11. There is a strong case for intervening to prevent chronic loneliness, given its devastating wider effects on health and wellbeing – and resultant pressure on NHS and care services. Preventing minor situations escalating into crises is more cost-effective than picking up the pieces – and better for the individual. Our long-established record of service provision shows that providing low level support – such as assisting somebody to return home from hospital, making sure they have enough to eat or take their medication, rebuilding their confidence and independence – can generate real impacts in individual’s lives, as well as generating savings to the public purse. An independent economic analysis of such services identified cost savings related to a reduced need for care and support equivalent to £880 per person.[4]


12. Expert responders to the Trapped in a Bubble research identify that a key challenge in helping people to get support was due to a lack of awareness of what was available and poor signposting. The public survey supported this barrier to accessing support – with 75% of people who are regularly lonely saying they do not know where to turn for support. The report highlights that those experiencing loneliness tend to be reluctant to travel far from home to access opportunities, this is particularly challenging for those living in rural areas or those affected by health and mobility issues.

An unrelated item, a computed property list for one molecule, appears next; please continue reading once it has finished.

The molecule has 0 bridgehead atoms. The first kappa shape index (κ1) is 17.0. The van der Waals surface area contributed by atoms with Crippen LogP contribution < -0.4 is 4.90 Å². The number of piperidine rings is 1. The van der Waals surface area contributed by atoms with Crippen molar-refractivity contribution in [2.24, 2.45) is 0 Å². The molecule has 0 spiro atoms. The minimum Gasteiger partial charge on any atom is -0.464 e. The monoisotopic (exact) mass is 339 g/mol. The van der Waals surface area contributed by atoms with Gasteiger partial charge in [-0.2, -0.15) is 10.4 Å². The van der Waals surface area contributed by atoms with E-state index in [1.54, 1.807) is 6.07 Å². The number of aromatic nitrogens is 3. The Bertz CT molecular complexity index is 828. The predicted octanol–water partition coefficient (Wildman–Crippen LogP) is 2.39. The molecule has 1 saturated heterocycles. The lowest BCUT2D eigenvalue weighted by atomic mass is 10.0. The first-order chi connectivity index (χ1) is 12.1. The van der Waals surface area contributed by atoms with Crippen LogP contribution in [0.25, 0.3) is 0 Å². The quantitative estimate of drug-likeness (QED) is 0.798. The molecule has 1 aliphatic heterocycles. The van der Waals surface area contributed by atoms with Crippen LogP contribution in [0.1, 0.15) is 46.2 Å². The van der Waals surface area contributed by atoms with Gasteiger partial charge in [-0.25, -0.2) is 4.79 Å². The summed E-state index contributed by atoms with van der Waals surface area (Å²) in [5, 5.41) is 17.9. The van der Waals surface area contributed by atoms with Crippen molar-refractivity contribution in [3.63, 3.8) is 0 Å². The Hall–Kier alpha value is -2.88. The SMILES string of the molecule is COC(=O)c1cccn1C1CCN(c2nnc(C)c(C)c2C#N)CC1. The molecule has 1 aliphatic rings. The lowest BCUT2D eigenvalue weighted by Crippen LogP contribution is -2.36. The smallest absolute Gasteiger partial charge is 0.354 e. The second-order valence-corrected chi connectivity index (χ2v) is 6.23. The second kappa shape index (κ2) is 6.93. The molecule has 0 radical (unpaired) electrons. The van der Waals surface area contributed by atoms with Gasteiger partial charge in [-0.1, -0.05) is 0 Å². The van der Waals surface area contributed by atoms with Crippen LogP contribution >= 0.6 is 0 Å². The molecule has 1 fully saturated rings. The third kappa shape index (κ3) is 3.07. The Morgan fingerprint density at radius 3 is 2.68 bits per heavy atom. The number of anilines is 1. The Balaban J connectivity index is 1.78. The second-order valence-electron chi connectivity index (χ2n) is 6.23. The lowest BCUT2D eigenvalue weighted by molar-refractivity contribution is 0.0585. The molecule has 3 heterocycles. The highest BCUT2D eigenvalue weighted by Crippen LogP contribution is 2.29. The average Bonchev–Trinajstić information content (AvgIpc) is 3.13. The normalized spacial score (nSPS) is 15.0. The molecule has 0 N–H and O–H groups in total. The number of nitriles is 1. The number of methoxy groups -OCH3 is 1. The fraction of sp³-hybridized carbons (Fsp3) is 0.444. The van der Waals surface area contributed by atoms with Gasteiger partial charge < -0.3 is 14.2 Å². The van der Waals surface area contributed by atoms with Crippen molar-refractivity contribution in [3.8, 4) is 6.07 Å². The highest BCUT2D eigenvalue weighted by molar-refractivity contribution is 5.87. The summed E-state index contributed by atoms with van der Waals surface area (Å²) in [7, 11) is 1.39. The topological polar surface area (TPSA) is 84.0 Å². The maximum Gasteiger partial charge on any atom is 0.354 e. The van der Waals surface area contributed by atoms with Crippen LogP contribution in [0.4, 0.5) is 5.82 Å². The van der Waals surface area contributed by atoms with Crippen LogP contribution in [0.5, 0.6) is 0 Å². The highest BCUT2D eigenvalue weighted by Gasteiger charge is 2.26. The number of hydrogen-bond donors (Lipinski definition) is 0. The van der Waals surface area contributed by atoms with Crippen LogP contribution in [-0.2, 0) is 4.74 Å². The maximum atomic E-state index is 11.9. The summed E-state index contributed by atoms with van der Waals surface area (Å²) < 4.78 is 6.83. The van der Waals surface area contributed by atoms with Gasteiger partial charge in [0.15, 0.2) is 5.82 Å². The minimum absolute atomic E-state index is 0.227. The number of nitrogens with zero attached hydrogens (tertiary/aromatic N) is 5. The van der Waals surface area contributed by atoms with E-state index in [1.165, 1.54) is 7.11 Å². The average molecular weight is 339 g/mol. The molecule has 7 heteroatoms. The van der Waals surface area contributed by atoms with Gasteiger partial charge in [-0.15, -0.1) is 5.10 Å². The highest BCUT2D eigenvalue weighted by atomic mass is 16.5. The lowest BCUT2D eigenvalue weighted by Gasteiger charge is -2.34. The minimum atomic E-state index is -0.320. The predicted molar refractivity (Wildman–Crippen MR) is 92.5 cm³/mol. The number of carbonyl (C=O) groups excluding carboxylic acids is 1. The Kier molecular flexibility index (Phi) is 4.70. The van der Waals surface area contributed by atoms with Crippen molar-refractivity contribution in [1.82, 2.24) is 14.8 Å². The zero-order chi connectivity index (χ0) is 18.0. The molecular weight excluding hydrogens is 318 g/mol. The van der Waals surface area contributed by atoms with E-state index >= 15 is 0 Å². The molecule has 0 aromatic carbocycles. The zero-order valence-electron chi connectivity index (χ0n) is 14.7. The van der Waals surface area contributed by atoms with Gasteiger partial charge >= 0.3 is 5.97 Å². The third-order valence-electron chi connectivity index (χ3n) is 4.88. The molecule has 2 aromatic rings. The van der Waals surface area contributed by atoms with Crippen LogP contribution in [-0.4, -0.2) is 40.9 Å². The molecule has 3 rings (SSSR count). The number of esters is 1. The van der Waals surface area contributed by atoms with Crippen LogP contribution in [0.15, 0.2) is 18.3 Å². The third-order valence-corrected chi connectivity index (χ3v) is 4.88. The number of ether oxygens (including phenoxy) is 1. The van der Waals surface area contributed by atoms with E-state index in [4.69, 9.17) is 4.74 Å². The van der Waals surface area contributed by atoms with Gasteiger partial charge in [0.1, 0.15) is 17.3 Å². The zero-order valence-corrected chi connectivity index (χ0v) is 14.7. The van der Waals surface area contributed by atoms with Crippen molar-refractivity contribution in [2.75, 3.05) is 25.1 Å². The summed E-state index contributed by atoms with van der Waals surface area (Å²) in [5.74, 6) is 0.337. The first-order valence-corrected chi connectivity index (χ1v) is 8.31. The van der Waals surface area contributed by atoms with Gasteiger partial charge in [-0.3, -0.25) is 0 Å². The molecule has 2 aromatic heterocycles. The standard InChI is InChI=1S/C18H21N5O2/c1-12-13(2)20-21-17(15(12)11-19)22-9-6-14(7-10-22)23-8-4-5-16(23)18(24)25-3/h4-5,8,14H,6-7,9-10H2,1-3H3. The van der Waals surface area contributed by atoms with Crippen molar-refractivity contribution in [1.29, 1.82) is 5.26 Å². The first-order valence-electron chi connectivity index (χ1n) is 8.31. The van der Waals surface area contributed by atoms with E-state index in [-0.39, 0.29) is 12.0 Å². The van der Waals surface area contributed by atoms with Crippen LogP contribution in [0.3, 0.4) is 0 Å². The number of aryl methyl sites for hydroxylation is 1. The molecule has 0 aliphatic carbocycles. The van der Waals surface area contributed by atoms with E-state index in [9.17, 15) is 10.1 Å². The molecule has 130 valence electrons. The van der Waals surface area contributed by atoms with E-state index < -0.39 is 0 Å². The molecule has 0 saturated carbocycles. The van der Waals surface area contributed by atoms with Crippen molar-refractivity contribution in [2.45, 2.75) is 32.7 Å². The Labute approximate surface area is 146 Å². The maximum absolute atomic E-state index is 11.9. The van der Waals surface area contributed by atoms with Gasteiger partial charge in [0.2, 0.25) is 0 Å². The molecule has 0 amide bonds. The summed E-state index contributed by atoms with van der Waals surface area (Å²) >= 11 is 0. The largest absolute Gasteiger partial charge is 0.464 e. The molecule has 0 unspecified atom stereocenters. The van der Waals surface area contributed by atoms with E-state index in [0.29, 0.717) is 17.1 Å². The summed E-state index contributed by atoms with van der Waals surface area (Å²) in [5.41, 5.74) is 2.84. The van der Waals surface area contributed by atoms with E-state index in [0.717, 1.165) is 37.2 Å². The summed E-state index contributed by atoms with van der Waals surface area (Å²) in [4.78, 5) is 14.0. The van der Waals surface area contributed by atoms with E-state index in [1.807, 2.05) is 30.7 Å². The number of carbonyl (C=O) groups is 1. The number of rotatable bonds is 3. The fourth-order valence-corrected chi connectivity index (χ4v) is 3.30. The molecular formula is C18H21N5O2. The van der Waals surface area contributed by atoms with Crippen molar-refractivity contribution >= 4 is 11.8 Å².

13. Responders expressed that one-off interventions and short-term support without clear ongoing pathways for building independence or resilience were detrimental.


14. They also identified a need for informal community led, peer centred support and a need for existing services to be more joined up in terms of signposting and creating structured pathways for people experiencing loneliness.


15. The research highlights the need for a mix of tailored support at different stages which is preventative, responsive and restorative with some element of face-to-face connection.


16. Services should give a sense of purpose; be peer-led or co-designed with people in similar circumstances; be local and easy to access; be free or affordable; instil a positive sense of identity; provide clear goals and pathways to reconnection; provide benefits to others (such as through volunteering) and community developments opportunities; bring people together around shared interests.